A Scout in need is a Scout in deed
February 20, 2010, a violent storm hit Madeira, which is the main island of a Portuguese archipelago in the Atlantic ocean of the north west coast of Africa. The storms with winds of over 60mph and heavy rains caused massive landslides and heavy flooding leaving many casualties over that weekend.
However amidst all this, once again local Scouts rose to the occasion and answered the call to be active participants in their communities. They rapidly organized relief and restoration efforts in order to help the inhabitants of Madeira. Here is a first hand account from Simone de Sousa (17 years) from the 571 Santo Amaro Scout group in Madeira.
"On Saturday 20 February 2010, Madeira awoke to the sound of a great rainstorm. By 11:00 am, we had radio and TV warnings that people should stay at home and not be out and about. This particular Saturday our Scouts group ( 571 Santo Amaro) had a dinner planned for fund raising. I had left the house early that morning to help with the dinner arrangements, and was already at the “scouts den”. Whilst we were there, we had the radio on and heard the alerts. More and more we were hearing of roads being closed due to flooding and mudslides, and even deaths. By this time of course we were completely worried. Needless to say, the dinner was cancelled. We all stayed together until the weather cleared and then we went home.
Once we got home and saw the TV, we were devastated to see the destruction and mayhem that the storm had caused. The amount of rain in a short period had caused major mudslides throughout the southern side of the island, as this is a mountainous island, the mudslides brought down trees and rocks, etc. This contributed to the collapse of houses, cars being washed away by “mud rivers” and people losing their lives. Downtown Funchal, was majorly affected.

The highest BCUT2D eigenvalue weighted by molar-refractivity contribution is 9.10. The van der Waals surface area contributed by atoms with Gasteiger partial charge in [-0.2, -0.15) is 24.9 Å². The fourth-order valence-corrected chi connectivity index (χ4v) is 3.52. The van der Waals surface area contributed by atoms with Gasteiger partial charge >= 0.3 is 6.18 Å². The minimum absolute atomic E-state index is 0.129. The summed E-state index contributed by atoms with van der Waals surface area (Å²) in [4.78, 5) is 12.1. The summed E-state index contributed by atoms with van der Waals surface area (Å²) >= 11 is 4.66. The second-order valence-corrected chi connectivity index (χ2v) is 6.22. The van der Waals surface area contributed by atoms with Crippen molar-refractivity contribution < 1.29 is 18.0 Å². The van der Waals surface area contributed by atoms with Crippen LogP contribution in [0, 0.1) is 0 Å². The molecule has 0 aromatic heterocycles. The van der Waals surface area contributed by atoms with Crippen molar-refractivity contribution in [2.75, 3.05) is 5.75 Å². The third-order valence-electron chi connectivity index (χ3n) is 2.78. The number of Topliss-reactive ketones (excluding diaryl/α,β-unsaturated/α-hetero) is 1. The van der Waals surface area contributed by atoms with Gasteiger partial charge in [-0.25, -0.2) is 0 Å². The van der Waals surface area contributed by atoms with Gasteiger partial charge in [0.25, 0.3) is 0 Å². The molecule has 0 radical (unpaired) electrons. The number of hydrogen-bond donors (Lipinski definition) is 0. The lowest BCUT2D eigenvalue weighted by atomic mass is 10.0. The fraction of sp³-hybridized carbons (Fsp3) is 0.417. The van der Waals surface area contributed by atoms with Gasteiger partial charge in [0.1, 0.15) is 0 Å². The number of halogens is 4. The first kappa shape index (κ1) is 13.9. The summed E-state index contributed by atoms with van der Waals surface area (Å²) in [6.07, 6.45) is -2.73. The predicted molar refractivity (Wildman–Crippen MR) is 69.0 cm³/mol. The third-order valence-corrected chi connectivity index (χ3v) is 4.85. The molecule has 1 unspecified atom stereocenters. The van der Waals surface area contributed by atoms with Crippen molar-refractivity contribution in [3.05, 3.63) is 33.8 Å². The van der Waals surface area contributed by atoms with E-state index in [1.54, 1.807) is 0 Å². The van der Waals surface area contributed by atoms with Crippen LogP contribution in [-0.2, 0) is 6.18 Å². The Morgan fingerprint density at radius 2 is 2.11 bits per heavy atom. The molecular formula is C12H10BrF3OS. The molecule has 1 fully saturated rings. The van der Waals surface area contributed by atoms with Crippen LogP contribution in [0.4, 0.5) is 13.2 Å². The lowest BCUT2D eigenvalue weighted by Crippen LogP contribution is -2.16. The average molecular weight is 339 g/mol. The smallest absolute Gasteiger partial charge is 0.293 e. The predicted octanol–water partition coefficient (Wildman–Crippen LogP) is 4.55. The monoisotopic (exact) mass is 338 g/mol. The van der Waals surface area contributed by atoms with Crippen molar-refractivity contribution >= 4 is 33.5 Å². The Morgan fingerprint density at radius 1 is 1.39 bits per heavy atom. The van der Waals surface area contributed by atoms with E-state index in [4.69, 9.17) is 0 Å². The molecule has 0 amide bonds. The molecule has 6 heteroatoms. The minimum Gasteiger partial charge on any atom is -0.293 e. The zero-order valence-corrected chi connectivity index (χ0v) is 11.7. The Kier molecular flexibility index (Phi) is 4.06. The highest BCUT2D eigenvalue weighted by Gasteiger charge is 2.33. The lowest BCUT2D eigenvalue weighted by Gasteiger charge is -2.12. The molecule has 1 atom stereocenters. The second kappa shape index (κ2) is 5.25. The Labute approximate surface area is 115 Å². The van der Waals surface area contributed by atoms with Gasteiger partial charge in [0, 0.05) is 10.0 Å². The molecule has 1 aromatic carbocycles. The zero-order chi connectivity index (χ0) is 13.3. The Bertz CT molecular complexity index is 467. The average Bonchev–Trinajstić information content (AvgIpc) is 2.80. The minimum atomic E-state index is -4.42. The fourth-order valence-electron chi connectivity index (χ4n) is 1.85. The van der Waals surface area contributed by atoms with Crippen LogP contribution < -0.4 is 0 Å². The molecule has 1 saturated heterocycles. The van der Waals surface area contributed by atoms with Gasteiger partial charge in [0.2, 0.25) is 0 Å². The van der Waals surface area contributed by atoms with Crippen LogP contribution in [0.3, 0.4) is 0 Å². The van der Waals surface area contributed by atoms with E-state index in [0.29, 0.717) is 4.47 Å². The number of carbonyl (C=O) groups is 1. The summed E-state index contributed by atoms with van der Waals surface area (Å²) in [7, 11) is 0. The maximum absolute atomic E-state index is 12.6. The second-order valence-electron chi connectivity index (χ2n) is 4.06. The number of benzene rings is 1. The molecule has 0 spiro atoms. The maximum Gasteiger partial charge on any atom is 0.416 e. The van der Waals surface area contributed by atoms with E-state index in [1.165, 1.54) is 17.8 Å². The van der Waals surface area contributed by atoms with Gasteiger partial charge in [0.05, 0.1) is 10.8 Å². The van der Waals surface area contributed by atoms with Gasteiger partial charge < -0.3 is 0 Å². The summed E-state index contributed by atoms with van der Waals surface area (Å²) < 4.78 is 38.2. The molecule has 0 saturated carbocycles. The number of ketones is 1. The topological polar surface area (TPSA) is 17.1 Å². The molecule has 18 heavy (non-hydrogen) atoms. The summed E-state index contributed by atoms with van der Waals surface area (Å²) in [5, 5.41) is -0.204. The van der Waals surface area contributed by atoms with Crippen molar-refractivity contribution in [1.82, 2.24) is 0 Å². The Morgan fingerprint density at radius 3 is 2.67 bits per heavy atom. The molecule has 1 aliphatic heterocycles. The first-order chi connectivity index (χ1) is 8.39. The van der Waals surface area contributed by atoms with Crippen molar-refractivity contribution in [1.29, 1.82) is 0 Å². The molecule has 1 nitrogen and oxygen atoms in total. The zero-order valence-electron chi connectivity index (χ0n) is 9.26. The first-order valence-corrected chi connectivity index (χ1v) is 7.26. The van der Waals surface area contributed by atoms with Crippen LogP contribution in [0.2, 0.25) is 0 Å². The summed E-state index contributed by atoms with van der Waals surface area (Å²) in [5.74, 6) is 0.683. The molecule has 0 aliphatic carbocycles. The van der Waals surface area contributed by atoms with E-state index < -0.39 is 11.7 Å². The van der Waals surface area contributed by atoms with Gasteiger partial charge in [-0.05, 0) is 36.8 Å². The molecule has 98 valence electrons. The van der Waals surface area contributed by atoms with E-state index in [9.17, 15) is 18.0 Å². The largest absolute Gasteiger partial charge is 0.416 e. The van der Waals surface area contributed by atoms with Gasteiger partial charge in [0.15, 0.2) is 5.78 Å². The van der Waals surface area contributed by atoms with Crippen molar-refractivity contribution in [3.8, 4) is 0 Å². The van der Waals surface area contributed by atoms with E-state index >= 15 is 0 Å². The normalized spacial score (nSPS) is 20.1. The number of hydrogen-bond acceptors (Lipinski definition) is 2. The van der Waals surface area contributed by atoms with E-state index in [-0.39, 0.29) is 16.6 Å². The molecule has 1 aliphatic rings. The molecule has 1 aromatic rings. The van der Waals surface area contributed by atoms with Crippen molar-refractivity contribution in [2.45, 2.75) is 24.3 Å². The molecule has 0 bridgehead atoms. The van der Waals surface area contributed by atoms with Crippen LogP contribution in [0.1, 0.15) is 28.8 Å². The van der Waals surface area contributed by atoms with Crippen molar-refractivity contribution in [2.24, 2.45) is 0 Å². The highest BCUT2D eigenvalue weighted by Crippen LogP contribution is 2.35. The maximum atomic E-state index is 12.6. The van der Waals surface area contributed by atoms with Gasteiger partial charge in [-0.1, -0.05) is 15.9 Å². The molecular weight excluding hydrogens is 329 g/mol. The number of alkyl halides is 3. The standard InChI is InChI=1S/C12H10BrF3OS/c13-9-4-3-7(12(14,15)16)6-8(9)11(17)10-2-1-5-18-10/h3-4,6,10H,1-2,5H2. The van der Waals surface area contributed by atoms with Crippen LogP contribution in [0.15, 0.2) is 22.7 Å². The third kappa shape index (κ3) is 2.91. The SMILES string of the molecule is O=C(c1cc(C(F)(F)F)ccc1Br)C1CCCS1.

By Sunday the storm had passed and we had a beautiful sunny day, but the storm had left its mark. We received a mail from our Scouts leader asking for volunteers to help with the cleaning of downtown Funchal. Due to the fact that schools were closed we could certainly help our fellow countrymen.
On Monday morning, we all met at an agreed location, equipped with shovels and gloves and were distributed certain areas to go and help. There were approximately 100 scouts elements involved with this voluntary action, the youngest being about 14 years old. Our work consisted of putting the mud into buckets with the shovels and carrying these buckets of mud out of shops, and onto trucks. We also helped taking out damaged furniture out of private homes and getting this same furniture onto the pick up trucks.
Our particular group helped at the Theatre clearing out all the muddy books and also at the Sugar museum trying to save historic artifacts and once again clearing out mud. Everywhere we looked there was mud and that was our major task, clearing the mud. No-one had ever seen such a catastrophe on our island.
Throughout the week, there were more and more volunteers, from all sectors. Madeira is a touristic island, and we need the tourism to survive, so we did everything we could to try get some normality back. There is much still to be done! There are still some Scout groups helping on weekends and with food, clothes and toy collections to give to the people that have lost everything in this disaster."
Simone ends her account by stating: “this is simply scouting! we are here to help! proud to be a scout! proud to contribute as best we can!”
More information :
The Heroes of Madeira (Flickr photo gallery)